In 2010 we ventured to Seattle to start our new tradition of travelling for food.  We went to the Blue Ribbon Cooking School for a class, experienced the (worth it) line-ups at Salumi (best sandwich ever, Ella proclaimed), toured the Pike Place Market, and ate fresh banana cream pie from Dahlia Bakery while watching chick flicks in our hotel room beds.  At Christmas in November in Jasper later that year, we indulged in two days of food demonstrations and eating with gaggles of other moms and daughters on their own chick trips.  We met in Chicago four years ago when she was 15, where we had a particularly strange trip which included stumbling upon hundreds of nude bicyclists (twice, which was extremely traumatizing to both of us) and sitting in the front wet row at Blue Man Group.  We ate a lot in Chicago too, at the Girl & the Goat, and requisite food tour eating of deep dish pizza and hot dogs the Chicago way.

But then life got busy.  Ella entered her last year of high school, and took her gap year off and worked as a baker’s assistant.  This year she began her nursing program at university.  She acquired a beloved boyfriend and it became harder to tear her away for lots of good reasons.  Time passed.  A few months ago, we managed to nail down a date and location.  I booked our tickets quickly, before life interfered, and two weeks ago we met in San Francisco, the City by the Bay.

In true chick trip fashion, we ate.  A lot.  Crumble cake at Mama’s, fancy dinner at Foreign Cinema, Italian fare on our food tour, egg sandwiches everywhere, and an important In-n-Out Burger.  We walked.  A lot.  For two girls from the prairies, we walked until our legs were shaking, up and down the famous hills of San Francisco.  We went on a silly double decker bus tour, where our faces almost got blown off on the Golden Gate Bridge.  We visited Alcatraz in the rain, which was particularly delightful because Ella chose this activity and it was an experience I would have never picked myself.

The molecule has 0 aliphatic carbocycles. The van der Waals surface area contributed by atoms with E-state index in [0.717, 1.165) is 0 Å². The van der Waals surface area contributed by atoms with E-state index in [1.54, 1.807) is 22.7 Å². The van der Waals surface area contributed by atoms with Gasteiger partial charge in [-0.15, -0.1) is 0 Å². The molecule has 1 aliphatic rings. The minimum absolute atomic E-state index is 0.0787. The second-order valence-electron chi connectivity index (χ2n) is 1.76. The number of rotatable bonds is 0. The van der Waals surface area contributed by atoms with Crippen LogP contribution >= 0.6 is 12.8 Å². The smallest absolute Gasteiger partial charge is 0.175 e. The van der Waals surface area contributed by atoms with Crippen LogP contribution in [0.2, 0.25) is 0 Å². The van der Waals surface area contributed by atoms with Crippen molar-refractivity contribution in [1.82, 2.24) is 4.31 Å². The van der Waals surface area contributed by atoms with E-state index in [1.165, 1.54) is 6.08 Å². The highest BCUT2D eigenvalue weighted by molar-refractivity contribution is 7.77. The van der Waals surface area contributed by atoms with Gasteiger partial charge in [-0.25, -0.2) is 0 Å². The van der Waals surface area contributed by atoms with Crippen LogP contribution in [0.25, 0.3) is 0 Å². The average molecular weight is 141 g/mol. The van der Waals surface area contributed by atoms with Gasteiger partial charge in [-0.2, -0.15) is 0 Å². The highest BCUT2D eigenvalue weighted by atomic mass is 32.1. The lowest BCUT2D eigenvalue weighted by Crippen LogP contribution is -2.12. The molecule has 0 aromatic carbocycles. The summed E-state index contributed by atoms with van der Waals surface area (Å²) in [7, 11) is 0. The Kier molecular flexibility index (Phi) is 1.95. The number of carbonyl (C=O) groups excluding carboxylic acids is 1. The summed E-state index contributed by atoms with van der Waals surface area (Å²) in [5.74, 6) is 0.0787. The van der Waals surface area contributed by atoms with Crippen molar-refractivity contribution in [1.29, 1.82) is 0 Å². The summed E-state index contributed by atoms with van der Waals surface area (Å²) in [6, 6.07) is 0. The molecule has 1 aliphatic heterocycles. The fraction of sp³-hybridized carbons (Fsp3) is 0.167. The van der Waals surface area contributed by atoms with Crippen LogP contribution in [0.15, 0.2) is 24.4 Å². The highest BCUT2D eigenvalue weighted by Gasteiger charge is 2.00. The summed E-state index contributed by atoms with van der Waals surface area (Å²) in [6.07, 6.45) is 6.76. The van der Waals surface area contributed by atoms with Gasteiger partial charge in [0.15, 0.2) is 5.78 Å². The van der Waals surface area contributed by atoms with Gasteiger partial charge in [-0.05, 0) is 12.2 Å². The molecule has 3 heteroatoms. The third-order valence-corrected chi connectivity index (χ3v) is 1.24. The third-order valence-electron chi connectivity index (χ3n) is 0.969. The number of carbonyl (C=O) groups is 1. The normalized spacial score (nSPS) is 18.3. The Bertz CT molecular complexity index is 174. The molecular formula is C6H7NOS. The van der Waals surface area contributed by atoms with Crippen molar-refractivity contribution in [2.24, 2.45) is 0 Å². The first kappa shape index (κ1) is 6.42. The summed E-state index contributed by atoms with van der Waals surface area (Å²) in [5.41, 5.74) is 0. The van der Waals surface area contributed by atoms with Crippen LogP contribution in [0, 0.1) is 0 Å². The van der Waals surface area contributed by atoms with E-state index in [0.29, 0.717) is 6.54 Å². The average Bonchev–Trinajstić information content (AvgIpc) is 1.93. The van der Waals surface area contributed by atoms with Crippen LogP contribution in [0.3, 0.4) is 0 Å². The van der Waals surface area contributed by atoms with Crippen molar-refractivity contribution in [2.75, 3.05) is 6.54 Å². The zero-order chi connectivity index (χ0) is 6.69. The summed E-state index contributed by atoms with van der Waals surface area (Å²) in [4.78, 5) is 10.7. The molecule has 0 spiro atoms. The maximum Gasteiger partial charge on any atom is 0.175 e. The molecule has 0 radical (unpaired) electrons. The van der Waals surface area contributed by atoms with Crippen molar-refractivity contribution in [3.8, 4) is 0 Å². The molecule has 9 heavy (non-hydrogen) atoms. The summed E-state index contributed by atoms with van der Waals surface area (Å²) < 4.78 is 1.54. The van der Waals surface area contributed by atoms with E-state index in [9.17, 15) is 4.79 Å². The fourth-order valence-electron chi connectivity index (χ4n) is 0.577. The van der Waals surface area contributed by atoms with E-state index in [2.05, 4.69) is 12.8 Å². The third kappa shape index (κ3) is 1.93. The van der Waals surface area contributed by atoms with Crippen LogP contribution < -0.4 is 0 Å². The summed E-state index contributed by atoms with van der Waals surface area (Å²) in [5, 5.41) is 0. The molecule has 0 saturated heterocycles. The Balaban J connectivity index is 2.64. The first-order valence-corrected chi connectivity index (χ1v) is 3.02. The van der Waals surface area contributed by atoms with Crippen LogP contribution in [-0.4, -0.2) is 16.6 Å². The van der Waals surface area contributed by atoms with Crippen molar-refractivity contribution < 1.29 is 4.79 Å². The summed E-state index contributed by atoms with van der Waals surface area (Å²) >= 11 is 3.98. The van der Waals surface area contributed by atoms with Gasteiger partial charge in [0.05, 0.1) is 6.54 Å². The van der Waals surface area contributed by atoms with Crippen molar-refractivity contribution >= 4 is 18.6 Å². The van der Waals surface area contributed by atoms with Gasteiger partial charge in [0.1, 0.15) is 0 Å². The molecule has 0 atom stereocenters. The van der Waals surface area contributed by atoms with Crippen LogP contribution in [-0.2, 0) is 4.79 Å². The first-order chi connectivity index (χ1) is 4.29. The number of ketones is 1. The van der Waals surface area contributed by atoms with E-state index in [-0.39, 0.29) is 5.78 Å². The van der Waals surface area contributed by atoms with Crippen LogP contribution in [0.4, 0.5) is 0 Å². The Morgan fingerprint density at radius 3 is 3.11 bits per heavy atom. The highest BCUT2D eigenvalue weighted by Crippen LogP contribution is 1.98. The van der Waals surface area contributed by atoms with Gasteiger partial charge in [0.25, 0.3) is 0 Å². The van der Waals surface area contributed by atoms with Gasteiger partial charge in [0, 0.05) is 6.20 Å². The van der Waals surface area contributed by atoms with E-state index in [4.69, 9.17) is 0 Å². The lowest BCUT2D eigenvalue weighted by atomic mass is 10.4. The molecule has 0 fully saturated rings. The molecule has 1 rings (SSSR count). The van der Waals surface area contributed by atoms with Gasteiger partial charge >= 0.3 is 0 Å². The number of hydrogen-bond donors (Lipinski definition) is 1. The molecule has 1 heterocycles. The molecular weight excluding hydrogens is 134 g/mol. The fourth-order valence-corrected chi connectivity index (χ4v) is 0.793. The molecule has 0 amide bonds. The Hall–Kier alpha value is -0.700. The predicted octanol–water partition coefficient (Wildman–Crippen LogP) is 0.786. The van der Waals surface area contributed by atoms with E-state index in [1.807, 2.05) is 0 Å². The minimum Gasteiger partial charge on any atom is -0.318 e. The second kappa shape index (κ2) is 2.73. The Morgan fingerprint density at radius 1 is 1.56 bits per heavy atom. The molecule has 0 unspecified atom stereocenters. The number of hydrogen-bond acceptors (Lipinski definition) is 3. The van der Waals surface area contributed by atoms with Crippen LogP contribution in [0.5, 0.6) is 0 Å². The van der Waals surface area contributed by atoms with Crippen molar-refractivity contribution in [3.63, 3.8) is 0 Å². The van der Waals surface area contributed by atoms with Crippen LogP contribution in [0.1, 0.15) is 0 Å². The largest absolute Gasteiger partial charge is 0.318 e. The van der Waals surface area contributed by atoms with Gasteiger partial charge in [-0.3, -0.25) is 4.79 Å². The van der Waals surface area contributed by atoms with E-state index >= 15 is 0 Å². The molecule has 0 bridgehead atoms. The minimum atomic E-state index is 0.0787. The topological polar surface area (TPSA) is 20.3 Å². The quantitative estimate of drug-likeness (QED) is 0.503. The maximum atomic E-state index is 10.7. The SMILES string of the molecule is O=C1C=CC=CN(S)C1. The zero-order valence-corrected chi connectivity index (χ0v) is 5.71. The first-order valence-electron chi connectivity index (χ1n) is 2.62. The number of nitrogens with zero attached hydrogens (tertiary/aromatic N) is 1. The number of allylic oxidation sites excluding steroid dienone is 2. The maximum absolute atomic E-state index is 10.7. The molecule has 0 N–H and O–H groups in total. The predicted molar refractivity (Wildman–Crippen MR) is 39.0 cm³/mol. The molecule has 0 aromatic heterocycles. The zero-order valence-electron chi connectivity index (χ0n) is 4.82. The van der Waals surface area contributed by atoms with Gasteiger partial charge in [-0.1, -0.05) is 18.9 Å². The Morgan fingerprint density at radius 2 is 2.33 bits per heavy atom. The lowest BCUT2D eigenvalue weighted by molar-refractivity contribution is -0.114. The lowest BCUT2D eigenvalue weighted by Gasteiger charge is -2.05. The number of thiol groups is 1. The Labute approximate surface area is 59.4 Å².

Basically, we thoroughly enjoyed each other for three days. I tried my best not to chatter incessantly nor repeat myself – both bad habits of mine. Then we reluctantly boarded separate airplanes and went back to our regular lives.

But when I’m trying to fall asleep at night, thinking about work or worrying about money, I remember my time with Ella.  I think about us hopping on the cable car at twilight, and the driver taking a run at the infamous hills on Mason Street, and ooohing at the snippets of views of pastel Victorians and twinkly bridges as we rumbled past, me nestled beside my favourite girl in the whole entire world.

Ella is brave and kind.  She is beautiful inside and out, and I feel as if the world is lucky to have her.  I feel gratitude wash over me for the time I shared with her and for being granted the gift of being her mom.

My prescription for you is to spend time with each of your children.  Get to know them as people, not just as your offspring.  It doesn’t have to be as epic as a cross-country jaunt – this can be done by simple things, like walking home slowly from school, arranging anticipated dates to the burger joint, or cooking dinner together in the kitchen.